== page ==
How to rebuild after the crisis? The devastating impacts of Cyclone Idai in early March were widespread across five of Mozambique’s eleven provinces, affecting 1.5 million people. The city of Beira was hardest hit, and thousands of families are still struggling to get their lives back together. After a major relief operation which saw families […]
This Discussion Paper examines the theory and practice of supporting change processes in urban water and sanitation institutions – a chain of actors that includes local governments, water utilities, and a mix of private and public service providers – to help them reach all urban citizens, including the poorest, with water and sanitation services.
The report presents findings from a literature review of institutional change processes in the WASH sector, supplemented by case studies of WSUP’s work and interviews with WSUP staff that explore their personal experiences of participating in institutional change interventions.Download resource
In many cities, people’s living and working environments are contaminated by huge amounts of untreated faecal waste. We know that excreta (human and non-human) is incredibly dangerous for health. But the pathogens found in faecal waste (i.e. the micro-organisms that cause diseases like diarrhoea, typhoid and hepatitis) have very complex patterns of movement through the […]
By Yaver Abidi, Managing Director, WSUP Advisory Last week I was in Manila, at an annual meeting organised by Bill & Melinda Gates Foundation on Citywide Inclusive Sanitation. Citywide Inclusive Sanitation is the notion that current approaches to sanitation are too small in scale and too focused on infrastructure to genuinely […]
Ahead of World Toilet Day, our CEO looks into the impact of poor wastewater treatment and highlights ways in which cities can improve sanitation management. By Neil Jeffery, Chief Executive When people in the most developed cities flush the toilet, they have the luxury of not having to wonder where the wastewater goes to next. […]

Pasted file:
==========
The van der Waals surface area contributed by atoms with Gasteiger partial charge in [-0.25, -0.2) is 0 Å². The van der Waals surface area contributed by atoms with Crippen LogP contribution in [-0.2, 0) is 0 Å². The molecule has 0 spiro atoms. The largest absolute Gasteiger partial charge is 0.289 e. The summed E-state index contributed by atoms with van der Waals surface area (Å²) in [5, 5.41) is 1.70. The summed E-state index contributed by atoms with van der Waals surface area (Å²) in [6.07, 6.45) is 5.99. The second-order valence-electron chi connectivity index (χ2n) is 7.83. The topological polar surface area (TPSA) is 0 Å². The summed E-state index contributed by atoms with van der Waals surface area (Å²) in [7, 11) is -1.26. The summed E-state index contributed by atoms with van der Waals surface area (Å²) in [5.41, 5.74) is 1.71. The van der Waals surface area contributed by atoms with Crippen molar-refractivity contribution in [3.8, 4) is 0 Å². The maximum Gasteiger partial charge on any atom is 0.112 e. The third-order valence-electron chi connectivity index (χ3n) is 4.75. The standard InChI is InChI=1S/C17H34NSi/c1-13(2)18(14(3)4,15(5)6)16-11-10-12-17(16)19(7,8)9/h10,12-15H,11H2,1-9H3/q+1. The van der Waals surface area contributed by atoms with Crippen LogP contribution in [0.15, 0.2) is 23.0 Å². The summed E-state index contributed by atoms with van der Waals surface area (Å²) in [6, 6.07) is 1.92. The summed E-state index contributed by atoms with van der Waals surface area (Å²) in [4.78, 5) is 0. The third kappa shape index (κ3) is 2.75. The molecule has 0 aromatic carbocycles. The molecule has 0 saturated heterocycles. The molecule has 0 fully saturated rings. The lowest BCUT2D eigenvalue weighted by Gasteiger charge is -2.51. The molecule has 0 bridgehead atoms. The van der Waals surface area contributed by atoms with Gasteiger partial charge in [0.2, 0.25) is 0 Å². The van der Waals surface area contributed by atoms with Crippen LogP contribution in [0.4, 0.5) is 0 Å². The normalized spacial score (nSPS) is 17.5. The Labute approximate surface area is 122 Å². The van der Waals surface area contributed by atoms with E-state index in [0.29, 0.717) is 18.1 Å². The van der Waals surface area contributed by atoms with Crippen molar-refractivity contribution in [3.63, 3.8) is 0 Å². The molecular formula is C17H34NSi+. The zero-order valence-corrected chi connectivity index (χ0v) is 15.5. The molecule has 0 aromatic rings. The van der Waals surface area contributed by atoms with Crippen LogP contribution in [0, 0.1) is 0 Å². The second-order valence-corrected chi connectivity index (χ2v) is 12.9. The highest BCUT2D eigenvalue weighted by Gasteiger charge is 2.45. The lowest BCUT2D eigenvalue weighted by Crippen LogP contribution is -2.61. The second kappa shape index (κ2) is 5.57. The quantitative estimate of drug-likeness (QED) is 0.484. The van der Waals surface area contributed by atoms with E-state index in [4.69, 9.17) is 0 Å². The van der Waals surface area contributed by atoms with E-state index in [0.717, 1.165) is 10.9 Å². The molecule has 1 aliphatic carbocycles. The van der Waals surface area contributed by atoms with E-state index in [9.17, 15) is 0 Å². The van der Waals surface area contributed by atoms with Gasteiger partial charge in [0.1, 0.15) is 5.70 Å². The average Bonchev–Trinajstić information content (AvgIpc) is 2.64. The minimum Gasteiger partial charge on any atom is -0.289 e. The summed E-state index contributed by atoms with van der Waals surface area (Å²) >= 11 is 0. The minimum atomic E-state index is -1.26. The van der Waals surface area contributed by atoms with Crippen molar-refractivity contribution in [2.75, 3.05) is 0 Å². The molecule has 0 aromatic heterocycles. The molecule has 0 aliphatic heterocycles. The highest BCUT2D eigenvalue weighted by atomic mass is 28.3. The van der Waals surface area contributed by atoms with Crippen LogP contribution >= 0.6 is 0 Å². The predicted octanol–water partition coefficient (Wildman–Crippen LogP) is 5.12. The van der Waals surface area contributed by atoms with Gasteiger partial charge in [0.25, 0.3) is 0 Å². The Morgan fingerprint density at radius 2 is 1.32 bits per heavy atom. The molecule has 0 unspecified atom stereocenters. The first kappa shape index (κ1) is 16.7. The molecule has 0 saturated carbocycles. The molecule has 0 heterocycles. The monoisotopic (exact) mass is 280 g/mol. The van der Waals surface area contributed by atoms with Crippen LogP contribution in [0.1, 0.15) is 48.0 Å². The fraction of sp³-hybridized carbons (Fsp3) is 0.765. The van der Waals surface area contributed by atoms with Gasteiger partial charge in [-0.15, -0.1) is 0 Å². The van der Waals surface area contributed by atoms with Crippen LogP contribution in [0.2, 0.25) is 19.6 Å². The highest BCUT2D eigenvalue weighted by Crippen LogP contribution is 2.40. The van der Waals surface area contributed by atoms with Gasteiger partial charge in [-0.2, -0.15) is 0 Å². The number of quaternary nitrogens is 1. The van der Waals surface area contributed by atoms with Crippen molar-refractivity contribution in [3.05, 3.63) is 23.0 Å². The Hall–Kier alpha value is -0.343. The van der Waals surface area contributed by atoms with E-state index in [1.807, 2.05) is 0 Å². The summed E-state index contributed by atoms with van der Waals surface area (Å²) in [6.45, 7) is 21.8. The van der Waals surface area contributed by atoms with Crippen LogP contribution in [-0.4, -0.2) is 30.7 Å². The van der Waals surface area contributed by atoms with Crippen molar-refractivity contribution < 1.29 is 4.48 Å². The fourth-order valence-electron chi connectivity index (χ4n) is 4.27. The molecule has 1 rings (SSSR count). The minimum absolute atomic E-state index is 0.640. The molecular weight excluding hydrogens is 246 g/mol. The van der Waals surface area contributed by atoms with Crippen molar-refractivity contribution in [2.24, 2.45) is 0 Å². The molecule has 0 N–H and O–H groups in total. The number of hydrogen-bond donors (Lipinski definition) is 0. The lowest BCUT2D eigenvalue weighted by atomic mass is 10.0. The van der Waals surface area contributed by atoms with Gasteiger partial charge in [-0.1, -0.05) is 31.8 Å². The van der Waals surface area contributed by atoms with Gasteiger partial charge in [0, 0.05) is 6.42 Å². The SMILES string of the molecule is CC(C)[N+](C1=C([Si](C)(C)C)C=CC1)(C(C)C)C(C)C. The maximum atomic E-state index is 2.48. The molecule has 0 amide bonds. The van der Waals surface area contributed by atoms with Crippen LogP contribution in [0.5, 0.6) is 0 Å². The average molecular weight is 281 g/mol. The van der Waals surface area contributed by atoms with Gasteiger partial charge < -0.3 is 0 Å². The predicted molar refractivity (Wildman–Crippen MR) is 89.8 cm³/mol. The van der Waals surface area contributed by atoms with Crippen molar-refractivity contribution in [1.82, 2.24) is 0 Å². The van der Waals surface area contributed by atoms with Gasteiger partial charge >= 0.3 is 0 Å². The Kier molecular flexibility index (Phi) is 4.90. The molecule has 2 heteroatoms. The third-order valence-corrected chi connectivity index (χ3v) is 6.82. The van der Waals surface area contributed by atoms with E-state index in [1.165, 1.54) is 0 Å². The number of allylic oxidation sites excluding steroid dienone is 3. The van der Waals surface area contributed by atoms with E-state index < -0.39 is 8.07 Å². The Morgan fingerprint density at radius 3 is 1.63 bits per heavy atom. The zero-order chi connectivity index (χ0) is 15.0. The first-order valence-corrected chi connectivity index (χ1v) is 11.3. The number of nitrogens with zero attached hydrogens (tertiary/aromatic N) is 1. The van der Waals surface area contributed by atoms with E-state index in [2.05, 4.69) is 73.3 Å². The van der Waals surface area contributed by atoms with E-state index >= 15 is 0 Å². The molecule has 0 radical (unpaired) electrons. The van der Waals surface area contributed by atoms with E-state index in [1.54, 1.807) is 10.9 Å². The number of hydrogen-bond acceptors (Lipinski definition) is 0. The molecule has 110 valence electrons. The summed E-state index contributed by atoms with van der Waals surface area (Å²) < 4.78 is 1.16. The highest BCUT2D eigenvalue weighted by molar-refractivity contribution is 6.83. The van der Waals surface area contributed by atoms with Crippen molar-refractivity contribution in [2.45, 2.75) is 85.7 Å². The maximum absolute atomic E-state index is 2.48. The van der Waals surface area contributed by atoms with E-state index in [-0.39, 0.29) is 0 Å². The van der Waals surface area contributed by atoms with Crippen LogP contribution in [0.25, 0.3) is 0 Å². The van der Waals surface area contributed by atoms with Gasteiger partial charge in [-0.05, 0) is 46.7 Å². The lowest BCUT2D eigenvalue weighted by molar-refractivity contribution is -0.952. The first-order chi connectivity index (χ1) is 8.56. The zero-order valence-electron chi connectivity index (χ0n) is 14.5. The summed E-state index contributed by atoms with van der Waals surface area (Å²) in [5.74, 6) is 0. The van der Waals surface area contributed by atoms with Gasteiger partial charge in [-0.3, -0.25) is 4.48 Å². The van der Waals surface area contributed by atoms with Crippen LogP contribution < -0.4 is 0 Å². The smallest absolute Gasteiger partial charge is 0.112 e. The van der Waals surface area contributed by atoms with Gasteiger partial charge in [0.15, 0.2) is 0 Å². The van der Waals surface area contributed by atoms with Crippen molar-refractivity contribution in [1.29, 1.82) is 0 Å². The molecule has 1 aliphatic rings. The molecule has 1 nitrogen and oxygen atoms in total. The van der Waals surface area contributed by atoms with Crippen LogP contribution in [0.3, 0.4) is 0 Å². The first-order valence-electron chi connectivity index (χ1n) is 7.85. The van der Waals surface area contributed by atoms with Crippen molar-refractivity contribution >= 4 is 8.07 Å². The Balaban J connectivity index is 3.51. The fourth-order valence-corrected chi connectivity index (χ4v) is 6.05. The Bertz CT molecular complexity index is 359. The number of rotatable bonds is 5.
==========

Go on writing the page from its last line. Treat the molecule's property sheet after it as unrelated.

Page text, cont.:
The requirements of women and girls are too often ignored in the planning and design of toilets, leaving them unable to use the toilet where and when needed. Women have different sanitation requirements, for instance during menstruation, pregnancy and after menopause, that should be considered when designing and building public toilets. Of particular importance is […]
The female-friendly guide written by WaterAid, UNICEF and WSUP, is designed primarily for use by local authorities in towns and cities who are in charge of public and community toilets. It’s also useful for national governments, public and private service providers, NGOs, donors and civil society organisations who play a role in delivering these services.
The guide explains why toilets must be female-friendly, before detailing the essential and desirable features needed to make them so. It also suggests ways to increase gender sensitivity in town planning on sanitation.
The guide draws the recommendations and practical steps from existing literature, expert opinion and analysis of pioneering experiences from around the world.Download resource
This Topic Brief sets out the process of institutional change undergone by Nairobi City Water & Sewerage Company (NCWSC) to extend services to the informal settlements of Nairobi.
Beginning with the creation of an Informal Settlements Department (ISD) in 2009, the utility has implemented a set of structural reforms, strategies and service delivery approaches which have engendered significant progress towards citywide service provision, and which can be instructive for utilities facing similar challenges across Sub-Saharan Africa.Download resource
In some of the poorest urban communities of Nairobi, residents currently spend one-fifth of their income procuring humanity’s most basic need: water. As the city’s low-income communities grow in size, and as inequality becomes more pronounced, so it becomes more important to tackle this most vital issue in a comprehensive fashion. Policymakers, NGOs, the private […]
According to the Local Government (City Corporation) Act 2009, City Corporations (CCs) are responsible for sanitation in large cities – a key public service, because millions of urban Bangladeshis of all income levels rely on on-site sanitation like septic tanks.
But are CCs able to deliver safe and affordable sanitation services such as faecal sludge management (FSM) to millions of urban citizens? And is there internal awareness of the issues, and a desire to overcome barriers blocking improvements to sanitation for all, including the very poorest?
This research looked at organisational practice and capacity for sanitation planning and investment in three CCs – Dhaka North (serving a population of just under 8 million in 2011), Chittagong (2.5 million, 2011) and Rangpur (120,000, 2017). This Policy Brief summarises recommendations about how CC staff can improve pro-poor sanitation.Download resource